You may have heard the term "defensive driving" before, but how do you go about being a defensive driver? It seems like it should be the opposite of "offensive driver." But while you'll probably not want to go out of your way to offend anyone on the road, there's a little bit more involved with driving defensively.

Defined as "driving to save lives, time and money" on, defensive driving is all about being proactively safe. If you are a defensive driver, you're always alert, engaged and free from distraction while behind the wheel.

Tips on How to be a Defensive Driver

While there's no guarantee that accidents will never happen on the road, there are measures you can take to keep yourself and others safer. Here are a few things that every defensive driver does in order to avoid collisions, injuries and worse.

1 – Look Ahead as Far as Possible

Obviously, you can only see so far down the road even on a perfectly clear day. And, when it's rainy, foggy or snowy, your vision may be quite limited. However, you should always be looking. If you're able to see an obstruction or accident before you're right up on it, you'll have more time to plan. Many collisions might be avoided if enough drivers made themselves aware of what's going on in the distance.

2 – Maintain a Safe Following Distance

Don't you hate it when another driver is right on your bumper? Well, don't do this to other people. Not only is it annoying and distracting, it's also unsafe. If something should happen up ahead, you won't have time to react if you're following the car in front of you too closely. Ideally, if you're traveling at a speed of 65 mph+ on the highway, there should be room for several cars between you and the next driver. Yes, this may be impossible during rush hour traffic, but do your best.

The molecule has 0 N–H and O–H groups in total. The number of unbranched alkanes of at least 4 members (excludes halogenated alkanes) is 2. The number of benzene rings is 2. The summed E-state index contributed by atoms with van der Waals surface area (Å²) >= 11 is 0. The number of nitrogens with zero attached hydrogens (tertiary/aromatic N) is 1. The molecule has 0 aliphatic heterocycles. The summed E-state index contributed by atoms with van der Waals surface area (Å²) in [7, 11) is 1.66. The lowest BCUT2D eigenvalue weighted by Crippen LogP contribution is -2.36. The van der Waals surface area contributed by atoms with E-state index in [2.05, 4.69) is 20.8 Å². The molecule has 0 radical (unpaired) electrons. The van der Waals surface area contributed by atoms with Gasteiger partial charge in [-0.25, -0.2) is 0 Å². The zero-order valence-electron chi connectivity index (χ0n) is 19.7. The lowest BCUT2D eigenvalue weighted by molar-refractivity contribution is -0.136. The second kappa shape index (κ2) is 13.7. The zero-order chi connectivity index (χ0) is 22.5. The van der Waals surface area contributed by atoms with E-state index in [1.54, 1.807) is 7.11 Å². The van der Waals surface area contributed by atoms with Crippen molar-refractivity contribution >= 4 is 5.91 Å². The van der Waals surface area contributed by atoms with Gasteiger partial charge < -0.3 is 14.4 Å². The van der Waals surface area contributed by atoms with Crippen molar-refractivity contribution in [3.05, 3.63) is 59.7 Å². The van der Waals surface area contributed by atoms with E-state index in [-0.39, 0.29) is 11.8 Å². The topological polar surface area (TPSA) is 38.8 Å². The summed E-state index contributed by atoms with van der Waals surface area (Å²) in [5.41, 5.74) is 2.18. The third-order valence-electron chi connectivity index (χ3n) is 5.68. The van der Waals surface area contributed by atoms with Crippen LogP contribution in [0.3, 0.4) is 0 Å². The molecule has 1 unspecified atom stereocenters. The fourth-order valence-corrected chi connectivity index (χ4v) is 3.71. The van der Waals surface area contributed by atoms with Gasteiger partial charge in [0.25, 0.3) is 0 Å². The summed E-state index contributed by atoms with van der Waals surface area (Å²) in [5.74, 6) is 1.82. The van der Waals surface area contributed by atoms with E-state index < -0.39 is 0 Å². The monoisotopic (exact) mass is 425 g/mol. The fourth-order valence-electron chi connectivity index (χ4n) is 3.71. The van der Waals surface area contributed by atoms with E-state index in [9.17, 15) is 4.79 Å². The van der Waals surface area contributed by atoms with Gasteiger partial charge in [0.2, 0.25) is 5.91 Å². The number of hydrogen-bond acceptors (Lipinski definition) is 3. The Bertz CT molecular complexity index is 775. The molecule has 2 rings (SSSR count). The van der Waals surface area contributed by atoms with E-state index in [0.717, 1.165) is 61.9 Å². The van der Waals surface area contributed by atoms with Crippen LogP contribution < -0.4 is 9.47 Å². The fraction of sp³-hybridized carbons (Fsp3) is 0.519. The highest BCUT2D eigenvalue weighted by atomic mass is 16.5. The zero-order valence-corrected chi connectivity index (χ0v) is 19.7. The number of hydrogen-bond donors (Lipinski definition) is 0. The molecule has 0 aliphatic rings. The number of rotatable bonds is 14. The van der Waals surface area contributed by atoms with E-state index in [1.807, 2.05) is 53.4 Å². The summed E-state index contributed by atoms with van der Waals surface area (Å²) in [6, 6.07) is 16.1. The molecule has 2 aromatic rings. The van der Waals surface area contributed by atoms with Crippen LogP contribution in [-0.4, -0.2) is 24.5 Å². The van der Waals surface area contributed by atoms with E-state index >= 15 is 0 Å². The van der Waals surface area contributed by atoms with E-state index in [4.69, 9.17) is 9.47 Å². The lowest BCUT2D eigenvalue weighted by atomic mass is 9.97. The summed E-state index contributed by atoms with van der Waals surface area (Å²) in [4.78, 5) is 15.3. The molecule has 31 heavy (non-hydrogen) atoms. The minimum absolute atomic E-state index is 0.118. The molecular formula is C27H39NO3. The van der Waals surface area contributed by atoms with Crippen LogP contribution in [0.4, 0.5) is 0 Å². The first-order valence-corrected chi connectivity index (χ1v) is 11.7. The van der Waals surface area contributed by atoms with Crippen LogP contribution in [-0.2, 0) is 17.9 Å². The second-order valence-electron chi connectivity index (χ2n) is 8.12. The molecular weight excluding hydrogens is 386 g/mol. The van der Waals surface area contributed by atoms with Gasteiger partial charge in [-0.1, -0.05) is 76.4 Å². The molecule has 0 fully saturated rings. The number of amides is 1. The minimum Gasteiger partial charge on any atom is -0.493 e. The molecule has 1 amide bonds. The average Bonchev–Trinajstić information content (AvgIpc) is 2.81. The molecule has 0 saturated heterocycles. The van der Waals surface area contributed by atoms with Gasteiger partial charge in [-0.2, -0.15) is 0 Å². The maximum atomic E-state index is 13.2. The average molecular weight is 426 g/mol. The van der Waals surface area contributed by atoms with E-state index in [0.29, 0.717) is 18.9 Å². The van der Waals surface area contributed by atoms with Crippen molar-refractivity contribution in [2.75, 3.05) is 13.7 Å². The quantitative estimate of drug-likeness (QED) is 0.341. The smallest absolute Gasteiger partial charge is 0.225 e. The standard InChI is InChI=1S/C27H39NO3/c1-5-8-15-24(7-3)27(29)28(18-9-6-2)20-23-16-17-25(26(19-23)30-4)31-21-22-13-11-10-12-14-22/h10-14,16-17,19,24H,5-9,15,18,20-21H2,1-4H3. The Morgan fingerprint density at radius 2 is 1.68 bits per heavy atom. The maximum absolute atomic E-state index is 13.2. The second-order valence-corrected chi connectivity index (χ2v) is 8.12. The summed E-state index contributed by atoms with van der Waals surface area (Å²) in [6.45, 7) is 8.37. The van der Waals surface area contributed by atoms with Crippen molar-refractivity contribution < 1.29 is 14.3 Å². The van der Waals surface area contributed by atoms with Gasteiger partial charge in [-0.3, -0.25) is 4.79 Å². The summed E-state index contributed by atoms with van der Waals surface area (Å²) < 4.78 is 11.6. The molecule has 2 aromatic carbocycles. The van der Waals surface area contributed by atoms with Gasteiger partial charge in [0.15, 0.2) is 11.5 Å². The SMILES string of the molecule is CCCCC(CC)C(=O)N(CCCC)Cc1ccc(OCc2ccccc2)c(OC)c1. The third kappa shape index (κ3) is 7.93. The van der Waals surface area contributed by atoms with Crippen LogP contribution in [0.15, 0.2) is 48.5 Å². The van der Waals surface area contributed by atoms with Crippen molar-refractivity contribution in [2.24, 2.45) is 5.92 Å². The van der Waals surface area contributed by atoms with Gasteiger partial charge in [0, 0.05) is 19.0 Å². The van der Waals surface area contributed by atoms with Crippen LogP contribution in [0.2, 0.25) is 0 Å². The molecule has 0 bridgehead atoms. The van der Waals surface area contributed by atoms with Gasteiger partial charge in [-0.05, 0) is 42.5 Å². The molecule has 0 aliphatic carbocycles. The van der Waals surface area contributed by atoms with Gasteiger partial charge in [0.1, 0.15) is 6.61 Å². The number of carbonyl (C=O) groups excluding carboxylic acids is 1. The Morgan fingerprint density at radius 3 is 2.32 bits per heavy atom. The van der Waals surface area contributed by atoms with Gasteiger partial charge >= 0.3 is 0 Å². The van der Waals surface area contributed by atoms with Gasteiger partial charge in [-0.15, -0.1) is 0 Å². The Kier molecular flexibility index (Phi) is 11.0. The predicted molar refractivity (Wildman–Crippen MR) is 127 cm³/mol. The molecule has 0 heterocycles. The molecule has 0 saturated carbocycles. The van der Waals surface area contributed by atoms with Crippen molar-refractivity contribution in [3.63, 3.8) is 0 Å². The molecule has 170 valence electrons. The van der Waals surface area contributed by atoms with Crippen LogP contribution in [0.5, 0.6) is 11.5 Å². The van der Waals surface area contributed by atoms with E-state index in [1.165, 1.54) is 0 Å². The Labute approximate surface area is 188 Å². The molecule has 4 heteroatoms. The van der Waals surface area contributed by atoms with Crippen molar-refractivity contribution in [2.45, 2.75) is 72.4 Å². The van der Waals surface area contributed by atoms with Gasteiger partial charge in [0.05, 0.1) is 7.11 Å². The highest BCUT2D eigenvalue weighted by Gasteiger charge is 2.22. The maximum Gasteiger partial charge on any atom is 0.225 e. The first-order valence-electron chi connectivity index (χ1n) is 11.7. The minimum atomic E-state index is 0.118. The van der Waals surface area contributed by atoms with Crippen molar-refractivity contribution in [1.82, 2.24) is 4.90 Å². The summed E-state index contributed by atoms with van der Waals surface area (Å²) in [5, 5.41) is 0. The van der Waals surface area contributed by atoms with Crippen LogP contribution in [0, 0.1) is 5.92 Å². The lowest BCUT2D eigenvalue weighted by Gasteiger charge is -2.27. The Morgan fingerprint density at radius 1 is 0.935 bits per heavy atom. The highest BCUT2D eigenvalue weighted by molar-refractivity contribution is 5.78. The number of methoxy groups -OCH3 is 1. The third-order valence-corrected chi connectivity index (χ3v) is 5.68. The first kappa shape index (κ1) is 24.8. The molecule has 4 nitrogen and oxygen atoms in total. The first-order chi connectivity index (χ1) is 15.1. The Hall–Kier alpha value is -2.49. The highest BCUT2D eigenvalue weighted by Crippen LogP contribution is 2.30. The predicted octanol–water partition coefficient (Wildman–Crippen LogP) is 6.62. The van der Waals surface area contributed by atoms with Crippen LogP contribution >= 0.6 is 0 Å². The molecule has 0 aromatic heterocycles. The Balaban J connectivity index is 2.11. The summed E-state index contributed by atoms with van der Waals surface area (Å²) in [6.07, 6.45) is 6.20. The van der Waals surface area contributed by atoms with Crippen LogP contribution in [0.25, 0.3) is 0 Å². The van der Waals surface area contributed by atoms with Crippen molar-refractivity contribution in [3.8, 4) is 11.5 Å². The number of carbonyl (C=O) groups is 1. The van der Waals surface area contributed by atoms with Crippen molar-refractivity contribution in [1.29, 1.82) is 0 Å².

3 – Don't Allow Yourself to be Distracted

Of course, it's very dangerous to do anything on your cell phone while driving. So, resist the urge to text, make calls or go on social media while behind the wheel. But there are other things that you can do in your car that are just as distracting as using a cell phone. If possible, you should avoid adjusting your music, eating, grooming and engaging in animated conversations with passengers.

4 – Always have an Escape Plan in Mind

Sometimes, even if you've taken every precaution you can, the unexpected happens on the road. You can't control other people or objects, after all. What might you do, for example, if a dog should suddenly dart out in front of you? Or, even worse, what would your plan be if another driver lost control just ahead of you? These are questions that you need to ask yourself when you have some downtime. You can't possibly come up with a perfect solution to every imagined scenario. However, you can at least come up with ideas about what actions you might take if you find yourself in the middle of an emergency situation.

Vehicle Safety Starts with what You're Driving

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